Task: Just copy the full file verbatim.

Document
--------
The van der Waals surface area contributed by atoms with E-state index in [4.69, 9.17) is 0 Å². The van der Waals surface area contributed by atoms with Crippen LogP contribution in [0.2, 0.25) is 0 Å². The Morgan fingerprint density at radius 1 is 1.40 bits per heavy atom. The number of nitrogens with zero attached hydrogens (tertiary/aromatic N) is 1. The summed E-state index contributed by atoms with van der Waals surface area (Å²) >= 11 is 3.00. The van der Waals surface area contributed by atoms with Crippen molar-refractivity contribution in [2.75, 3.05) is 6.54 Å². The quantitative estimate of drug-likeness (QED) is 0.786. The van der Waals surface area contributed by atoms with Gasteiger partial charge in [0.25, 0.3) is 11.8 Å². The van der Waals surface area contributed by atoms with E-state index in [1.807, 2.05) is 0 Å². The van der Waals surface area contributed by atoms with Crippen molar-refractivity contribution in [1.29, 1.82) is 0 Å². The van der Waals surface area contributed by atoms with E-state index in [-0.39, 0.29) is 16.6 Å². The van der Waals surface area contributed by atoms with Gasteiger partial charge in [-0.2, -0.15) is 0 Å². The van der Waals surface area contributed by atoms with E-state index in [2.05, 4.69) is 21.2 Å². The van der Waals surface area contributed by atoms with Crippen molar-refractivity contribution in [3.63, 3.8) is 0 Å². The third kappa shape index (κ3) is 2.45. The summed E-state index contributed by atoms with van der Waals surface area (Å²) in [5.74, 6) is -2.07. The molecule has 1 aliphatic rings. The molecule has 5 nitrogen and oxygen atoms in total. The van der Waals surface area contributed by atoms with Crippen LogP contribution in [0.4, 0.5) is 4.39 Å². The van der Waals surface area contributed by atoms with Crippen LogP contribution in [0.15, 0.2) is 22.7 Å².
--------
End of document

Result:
The van der Waals surface area contributed by atoms with E-state index in [4.69, 9.17) is 0 Å². The van der Waals surface area contributed by atoms with Crippen LogP contribution in [0.2, 0.25) is 0 Å². The Morgan fingerprint density at radius 1 is 1.40 bits per heavy atom. The number of nitrogens with zero attached hydrogens (tertiary/aromatic N) is 1. The summed E-state index contributed by atoms with van der Waals surface area (Å²) >= 11 is 3.00. The van der Waals surface area contributed by atoms with Crippen molar-refractivity contribution in [2.75, 3.05) is 6.54 Å². The quantitative estimate of drug-likeness (QED) is 0.786. The van der Waals surface area contributed by atoms with Gasteiger partial charge in [0.25, 0.3) is 11.8 Å². The van der Waals surface area contributed by atoms with E-state index in [1.807, 2.05) is 0 Å². The van der Waals surface area contributed by atoms with Crippen molar-refractivity contribution in [1.29, 1.82) is 0 Å². The van der Waals surface area contributed by atoms with E-state index in [-0.39, 0.29) is 16.6 Å². The van der Waals surface area contributed by atoms with Gasteiger partial charge in [-0.2, -0.15) is 0 Å². The van der Waals surface area contributed by atoms with E-state index in [2.05, 4.69) is 21.2 Å². The van der Waals surface area contributed by atoms with Crippen molar-refractivity contribution in [3.63, 3.8) is 0 Å². The third kappa shape index (κ3) is 2.45. The summed E-state index contributed by atoms with van der Waals surface area (Å²) in [5.74, 6) is -2.07. The molecule has 1 aliphatic rings. The molecule has 5 nitrogen and oxygen atoms in total. The van der Waals surface area contributed by atoms with Crippen LogP contribution in [0.4, 0.5) is 4.39 Å². The van der Waals surface area contributed by atoms with Crippen LogP contribution in [0.15, 0.2) is 22.7 Å².